| The team generated the following reports: || Try the following activities: |
| Klaus - Climbing in the City of the Gods |
This article gives a good historical background on the significance of this site, the major influence on later Aztec culture.
| Because it provides a number of intereting facts, try throwing out questions to students for extra credit. They'll most likely be into it!
| Jamila - Mayan Mummies of Palenque Were Calling Me! |
This is a fun story of Jamila being scared at night from soem mysterious sounds. She asks Abeja what they are from, and when Abeja says "monkeys," Jamila thinks she says "mummies." Oops.
| As a fun article, it best prompts a fun activity. A nice simple one is to simply have students share, either written or orally, about a time they have made a silly mistake, or have been scared, or what they would be scared of if they were doing the World Trek. |
| Team - Heading Back in Time - The Maya |
This article is also chock full of facts. It is good as an introduction to the Maya, but also notably for pointing out that both the Aztecs and Maya were themselves heavily influenced by other cultures, even though they are the most famous today.
| A variety of foci offer themselves here. If geography is the focus, try having them map out the different areas of influence of the Maya and Aztecs (we provide an example in "Odyssey Maps"). If the focus is more on understanding native cultures, try having students do a web search for info on other indigenous groups as a way of understanding the great diversity of people that existed. If the focus is stricly on the Maya, have them review the facts, and click on over to the "Guidebook" and in some way share the most interesting fact they learn therein.
From Riches to Rags |
Here Abeja provides a good introduction into the plight of the modern Maya. She raises questions about how it came to be that many descendents of the great Maya empire today live in great poverty. She also provides a brief intro to the 1992 Nobel Peace Prize Laureate, Rigoberta Menchu.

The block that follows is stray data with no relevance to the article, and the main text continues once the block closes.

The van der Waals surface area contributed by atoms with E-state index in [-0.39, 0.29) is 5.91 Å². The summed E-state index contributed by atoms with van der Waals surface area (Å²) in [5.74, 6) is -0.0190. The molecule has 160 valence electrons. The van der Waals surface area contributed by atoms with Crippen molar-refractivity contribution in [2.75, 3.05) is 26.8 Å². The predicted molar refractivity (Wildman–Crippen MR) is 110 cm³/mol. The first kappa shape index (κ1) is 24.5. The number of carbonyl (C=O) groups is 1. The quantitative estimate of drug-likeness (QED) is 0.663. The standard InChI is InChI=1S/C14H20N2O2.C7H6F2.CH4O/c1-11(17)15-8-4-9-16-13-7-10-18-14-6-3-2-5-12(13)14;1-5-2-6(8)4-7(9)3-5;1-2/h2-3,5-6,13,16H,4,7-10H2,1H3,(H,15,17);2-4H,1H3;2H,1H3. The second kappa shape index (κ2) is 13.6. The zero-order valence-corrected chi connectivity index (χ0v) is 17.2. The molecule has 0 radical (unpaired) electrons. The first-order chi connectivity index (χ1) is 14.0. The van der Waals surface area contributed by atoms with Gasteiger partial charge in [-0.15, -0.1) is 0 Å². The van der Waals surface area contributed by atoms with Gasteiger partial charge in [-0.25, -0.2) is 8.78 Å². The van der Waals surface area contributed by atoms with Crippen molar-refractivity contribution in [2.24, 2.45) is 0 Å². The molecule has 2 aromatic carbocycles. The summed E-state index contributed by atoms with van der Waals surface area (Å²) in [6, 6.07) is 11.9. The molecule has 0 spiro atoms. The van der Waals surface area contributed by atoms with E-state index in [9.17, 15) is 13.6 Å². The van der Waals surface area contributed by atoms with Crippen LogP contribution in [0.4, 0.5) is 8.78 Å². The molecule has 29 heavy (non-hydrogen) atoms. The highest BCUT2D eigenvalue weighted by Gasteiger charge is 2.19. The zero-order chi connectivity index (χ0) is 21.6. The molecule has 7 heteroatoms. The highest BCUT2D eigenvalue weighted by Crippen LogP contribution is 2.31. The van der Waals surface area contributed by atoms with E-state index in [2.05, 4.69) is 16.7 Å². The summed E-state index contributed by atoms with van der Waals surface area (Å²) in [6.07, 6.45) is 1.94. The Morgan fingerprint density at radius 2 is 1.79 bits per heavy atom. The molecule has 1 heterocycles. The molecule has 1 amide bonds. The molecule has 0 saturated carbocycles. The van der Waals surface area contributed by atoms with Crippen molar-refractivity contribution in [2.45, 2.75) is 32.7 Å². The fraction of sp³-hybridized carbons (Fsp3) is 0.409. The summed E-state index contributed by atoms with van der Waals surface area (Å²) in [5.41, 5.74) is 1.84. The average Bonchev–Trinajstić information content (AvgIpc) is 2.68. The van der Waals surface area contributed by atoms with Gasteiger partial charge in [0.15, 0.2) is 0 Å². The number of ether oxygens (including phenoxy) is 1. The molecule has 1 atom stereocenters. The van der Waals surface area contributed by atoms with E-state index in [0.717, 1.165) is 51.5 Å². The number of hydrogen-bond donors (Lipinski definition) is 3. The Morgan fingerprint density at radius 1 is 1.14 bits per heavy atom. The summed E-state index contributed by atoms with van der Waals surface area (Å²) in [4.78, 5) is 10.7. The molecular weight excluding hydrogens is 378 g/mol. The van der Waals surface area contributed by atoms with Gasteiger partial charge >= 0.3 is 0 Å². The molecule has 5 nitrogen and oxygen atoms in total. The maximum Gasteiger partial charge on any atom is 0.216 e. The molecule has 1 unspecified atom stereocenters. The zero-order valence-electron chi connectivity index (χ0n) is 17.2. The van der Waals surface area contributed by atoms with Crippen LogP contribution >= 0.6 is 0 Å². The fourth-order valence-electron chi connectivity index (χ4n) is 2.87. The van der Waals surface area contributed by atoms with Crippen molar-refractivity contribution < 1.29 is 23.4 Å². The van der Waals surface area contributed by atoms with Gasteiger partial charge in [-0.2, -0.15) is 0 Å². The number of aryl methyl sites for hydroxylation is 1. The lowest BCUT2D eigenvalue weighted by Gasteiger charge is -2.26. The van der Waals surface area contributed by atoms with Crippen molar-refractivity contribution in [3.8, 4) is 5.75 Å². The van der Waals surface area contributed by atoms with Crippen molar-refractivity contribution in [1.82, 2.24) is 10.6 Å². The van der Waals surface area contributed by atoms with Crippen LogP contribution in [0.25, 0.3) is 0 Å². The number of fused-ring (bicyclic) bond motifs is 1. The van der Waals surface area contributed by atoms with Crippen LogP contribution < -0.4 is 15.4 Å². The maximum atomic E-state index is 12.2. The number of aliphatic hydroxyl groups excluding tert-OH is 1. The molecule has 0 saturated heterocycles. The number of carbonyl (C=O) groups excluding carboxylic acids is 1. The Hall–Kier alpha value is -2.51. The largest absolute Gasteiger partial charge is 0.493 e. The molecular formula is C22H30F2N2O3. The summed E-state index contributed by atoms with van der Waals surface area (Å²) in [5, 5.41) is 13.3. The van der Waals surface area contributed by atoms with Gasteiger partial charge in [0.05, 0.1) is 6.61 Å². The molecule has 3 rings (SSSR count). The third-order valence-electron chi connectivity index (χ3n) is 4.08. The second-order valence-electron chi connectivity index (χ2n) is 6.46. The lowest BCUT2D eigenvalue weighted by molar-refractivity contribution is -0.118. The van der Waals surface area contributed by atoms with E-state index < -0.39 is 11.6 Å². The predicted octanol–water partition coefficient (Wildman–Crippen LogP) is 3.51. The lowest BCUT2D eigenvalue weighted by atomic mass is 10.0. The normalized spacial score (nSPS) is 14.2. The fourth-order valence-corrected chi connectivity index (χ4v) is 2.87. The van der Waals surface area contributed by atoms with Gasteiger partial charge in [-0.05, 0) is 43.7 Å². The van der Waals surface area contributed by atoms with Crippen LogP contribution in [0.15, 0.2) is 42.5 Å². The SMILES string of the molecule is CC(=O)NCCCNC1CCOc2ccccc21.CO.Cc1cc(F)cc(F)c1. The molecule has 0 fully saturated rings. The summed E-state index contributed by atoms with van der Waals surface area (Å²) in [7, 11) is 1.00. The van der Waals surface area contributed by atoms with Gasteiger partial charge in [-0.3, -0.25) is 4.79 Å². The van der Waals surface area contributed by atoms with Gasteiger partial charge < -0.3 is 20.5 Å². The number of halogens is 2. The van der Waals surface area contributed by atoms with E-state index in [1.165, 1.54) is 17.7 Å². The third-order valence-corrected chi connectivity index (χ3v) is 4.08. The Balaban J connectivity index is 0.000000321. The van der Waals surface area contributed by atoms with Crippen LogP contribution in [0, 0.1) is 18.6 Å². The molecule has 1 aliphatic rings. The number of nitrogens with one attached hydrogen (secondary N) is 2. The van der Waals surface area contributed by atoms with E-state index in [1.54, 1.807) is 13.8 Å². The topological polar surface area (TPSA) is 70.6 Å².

| For older students, this article is a great segway into a broad comparison of modern day crisis with the fall of the Maya. What do students fear as the greatest threat to our general well-being and the security of the environment? How might future people look back on our different societies?
| Kavitha - Kids at Work, No Time for School |
This article is IDEAL for youth. Kavitha introduces some of the poverty-related issues that Maya descendents face today by focusing on the impact on children, and their lost opportunites at childhood and formal education.
| Students will go off on this one if given the chance. An oral discussion ofthe rights of children is perfect. Ask students if they should be compelled to go to school (that ought to wake them all up!). Ask if they should have the right to work, and at what age? Ask if it should be alright for parents to compel their kids to work. Etc. |
| Kavitha - Pro-Zapatista Graffiti and More |
A very solid introduction to the Zapatista Revolutionaries fighting in Chiapas, with a nice chronology of the movement's development.
| This activity offers a great opportunity to have kids go outside of the site to see what other information they can find. For starters, there is a good link to a Mexico Trek dispatch from the Team that has mor great info. Have them see how many sites they can find, or have them rank their favorite two or three and explain why. |
| Shawn - Consequences of Stripping the Land |
Shawn provides a solid intor to some of the environmental repercussions of poverty, and of their reinforcing effect on poverty. Lots of good statistics.
To help students understand the way poverty and environmental destruction feed into each other, try having them create a picture or chart demonstrating the feedback between the two, and have them include specific examples from the article.